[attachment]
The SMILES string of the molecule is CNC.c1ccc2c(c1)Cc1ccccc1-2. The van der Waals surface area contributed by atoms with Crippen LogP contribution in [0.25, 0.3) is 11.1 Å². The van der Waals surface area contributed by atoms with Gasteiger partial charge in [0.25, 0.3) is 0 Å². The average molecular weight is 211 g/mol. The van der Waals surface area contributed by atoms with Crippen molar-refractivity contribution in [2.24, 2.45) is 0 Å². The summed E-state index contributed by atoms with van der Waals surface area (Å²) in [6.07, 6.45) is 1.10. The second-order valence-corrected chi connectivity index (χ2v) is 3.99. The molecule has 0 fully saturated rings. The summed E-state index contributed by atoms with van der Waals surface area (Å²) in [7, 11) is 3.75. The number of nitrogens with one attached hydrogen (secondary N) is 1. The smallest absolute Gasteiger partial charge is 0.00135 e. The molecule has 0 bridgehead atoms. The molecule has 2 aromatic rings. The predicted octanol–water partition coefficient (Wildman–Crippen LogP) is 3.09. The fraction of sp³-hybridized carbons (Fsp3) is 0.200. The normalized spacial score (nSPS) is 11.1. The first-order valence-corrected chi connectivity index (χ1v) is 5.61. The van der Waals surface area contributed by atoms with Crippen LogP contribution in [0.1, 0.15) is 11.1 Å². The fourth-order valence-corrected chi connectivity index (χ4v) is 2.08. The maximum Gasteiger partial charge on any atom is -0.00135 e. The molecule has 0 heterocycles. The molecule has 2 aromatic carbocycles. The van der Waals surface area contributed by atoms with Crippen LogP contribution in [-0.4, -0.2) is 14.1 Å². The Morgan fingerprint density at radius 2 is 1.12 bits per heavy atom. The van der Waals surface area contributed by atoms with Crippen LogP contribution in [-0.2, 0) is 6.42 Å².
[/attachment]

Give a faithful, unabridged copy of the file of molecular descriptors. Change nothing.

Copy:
The SMILES string of the molecule is CNC.c1ccc2c(c1)Cc1ccccc1-2. The van der Waals surface area contributed by atoms with Crippen LogP contribution in [0.25, 0.3) is 11.1 Å². The van der Waals surface area contributed by atoms with Gasteiger partial charge in [0.25, 0.3) is 0 Å². The average molecular weight is 211 g/mol. The van der Waals surface area contributed by atoms with Crippen molar-refractivity contribution in [2.24, 2.45) is 0 Å². The summed E-state index contributed by atoms with van der Waals surface area (Å²) in [6.07, 6.45) is 1.10. The second-order valence-corrected chi connectivity index (χ2v) is 3.99. The molecule has 0 fully saturated rings. The summed E-state index contributed by atoms with van der Waals surface area (Å²) in [7, 11) is 3.75. The number of nitrogens with one attached hydrogen (secondary N) is 1. The smallest absolute Gasteiger partial charge is 0.00135 e. The molecule has 0 bridgehead atoms. The molecule has 2 aromatic rings. The predicted octanol–water partition coefficient (Wildman–Crippen LogP) is 3.09. The fraction of sp³-hybridized carbons (Fsp3) is 0.200. The normalized spacial score (nSPS) is 11.1. The first-order valence-corrected chi connectivity index (χ1v) is 5.61. The van der Waals surface area contributed by atoms with Crippen LogP contribution in [0.1, 0.15) is 11.1 Å². The fourth-order valence-corrected chi connectivity index (χ4v) is 2.08. The maximum Gasteiger partial charge on any atom is -0.00135 e. The molecule has 0 heterocycles. The molecule has 2 aromatic carbocycles. The van der Waals surface area contributed by atoms with Crippen LogP contribution in [-0.4, -0.2) is 14.1 Å². The Morgan fingerprint density at radius 2 is 1.12 bits per heavy atom. The van der Waals surface area contributed by atoms with Crippen LogP contribution in [-0.2, 0) is 6.42 Å².